Such reading strategies are neither unusual nor exceptionable. If you want to see something other than what you assume to be the case in a text, try setting aside your assumptions and look for something else.
The root problem for Parry--that issue motivating Parry to engage in this kind of uncharitable review--is perhaps captured in Parry's comments on Spencer's view that Isaiah 7:14 was not understood by the ancient author to be a prophecy about Jesus but about Hezekiah, the son of Ahaz. In other words, Spencer does not privilege later interpretations of Isaiah from Christian and Latter-day Saint readers over what is at least arguably the understanding of the author himself.
Given the fact that this is such a problem for Parry, and one he clearly disagrees with Spencer about, you might think he would spend some time correcting Spencer's error. Unfortunately, one is only given this: "But the translation "Mighty God (in the KJV) has both lexical support and validation from multiple prominent translations." Oh, and a footnote: "See, for example, Ludwig Koehler and Walter Baumgartner, The Hebrew and Aramaic Lexicon of the Old Testament (Brill: Leiden, NLD, 2000), 172, which states, for ?? ????, “Messiah ,?? ? Is 95 trad. God the heroic force.”"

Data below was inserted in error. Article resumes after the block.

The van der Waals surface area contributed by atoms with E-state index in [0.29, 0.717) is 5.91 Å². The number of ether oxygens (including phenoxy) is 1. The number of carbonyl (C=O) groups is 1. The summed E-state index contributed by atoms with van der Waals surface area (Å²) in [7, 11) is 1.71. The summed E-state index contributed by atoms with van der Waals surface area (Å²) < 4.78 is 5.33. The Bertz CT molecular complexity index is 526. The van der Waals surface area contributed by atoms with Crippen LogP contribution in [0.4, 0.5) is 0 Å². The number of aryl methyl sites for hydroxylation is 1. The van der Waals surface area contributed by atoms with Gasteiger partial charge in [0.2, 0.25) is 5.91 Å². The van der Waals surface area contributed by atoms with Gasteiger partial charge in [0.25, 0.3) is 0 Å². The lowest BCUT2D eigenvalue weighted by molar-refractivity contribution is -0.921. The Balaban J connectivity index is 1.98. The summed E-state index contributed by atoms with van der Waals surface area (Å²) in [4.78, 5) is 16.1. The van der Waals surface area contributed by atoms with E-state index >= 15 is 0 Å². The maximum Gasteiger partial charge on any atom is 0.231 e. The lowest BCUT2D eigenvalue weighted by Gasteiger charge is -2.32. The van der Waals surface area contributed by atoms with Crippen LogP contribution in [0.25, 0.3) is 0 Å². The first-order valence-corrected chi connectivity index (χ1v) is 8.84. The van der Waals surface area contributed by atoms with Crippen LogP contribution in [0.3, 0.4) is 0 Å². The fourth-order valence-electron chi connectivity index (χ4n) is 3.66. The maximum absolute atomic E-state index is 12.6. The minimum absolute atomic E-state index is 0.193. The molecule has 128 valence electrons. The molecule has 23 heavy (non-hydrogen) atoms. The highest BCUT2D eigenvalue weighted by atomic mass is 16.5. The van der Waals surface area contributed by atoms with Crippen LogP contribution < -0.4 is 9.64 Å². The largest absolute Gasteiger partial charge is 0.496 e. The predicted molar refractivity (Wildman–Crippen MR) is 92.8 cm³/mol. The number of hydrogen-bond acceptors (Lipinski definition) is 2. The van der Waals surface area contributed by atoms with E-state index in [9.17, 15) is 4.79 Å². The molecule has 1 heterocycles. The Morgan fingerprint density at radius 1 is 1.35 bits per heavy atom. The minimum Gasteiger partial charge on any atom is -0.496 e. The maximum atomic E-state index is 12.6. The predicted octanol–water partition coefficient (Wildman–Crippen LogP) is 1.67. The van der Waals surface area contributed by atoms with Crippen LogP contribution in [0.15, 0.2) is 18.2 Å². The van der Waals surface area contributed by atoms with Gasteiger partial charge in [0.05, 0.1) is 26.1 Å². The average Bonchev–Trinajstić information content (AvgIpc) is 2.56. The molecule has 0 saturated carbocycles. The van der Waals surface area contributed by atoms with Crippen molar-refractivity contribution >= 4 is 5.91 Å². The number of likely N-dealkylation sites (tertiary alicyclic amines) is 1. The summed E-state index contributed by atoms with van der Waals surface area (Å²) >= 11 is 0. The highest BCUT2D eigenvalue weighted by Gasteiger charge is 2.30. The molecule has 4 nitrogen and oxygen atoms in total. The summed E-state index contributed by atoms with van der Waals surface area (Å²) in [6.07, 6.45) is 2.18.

OK, so there is a reasonable difference of opinion here. Some people might say that Isaiah did not see the future clearly in such a way that he understood his own words in the way later readers would interpret them, while others would say that he clearly understood that he was prophesying of Jesus of Nazareth. I don't know how one would know exactly what Isaiah was thinking, or what kind of difference it really makes that we feel certain about something we have no way of knowing, but there you have it. Evidently it is unacceptable to Parry that Spencer would depart from other LDS readers in this way.
Oddly, in support of his view, Parry brings forward the words of Biblical scholar Hulitt Gloer:
The writers of the New Testament were convinced that the true meaning of the Old Testament is Jesus Christ and that He alone provides the means of understanding it. True interpretation of the Old Testament is achieved by reading Old Testament passages or incidents in light of the event of Christ. … For the early Christians, all Scripture was to be interpreted by the fact of Christ because it is to Him that the Old Testament Scripture points (John 5:39)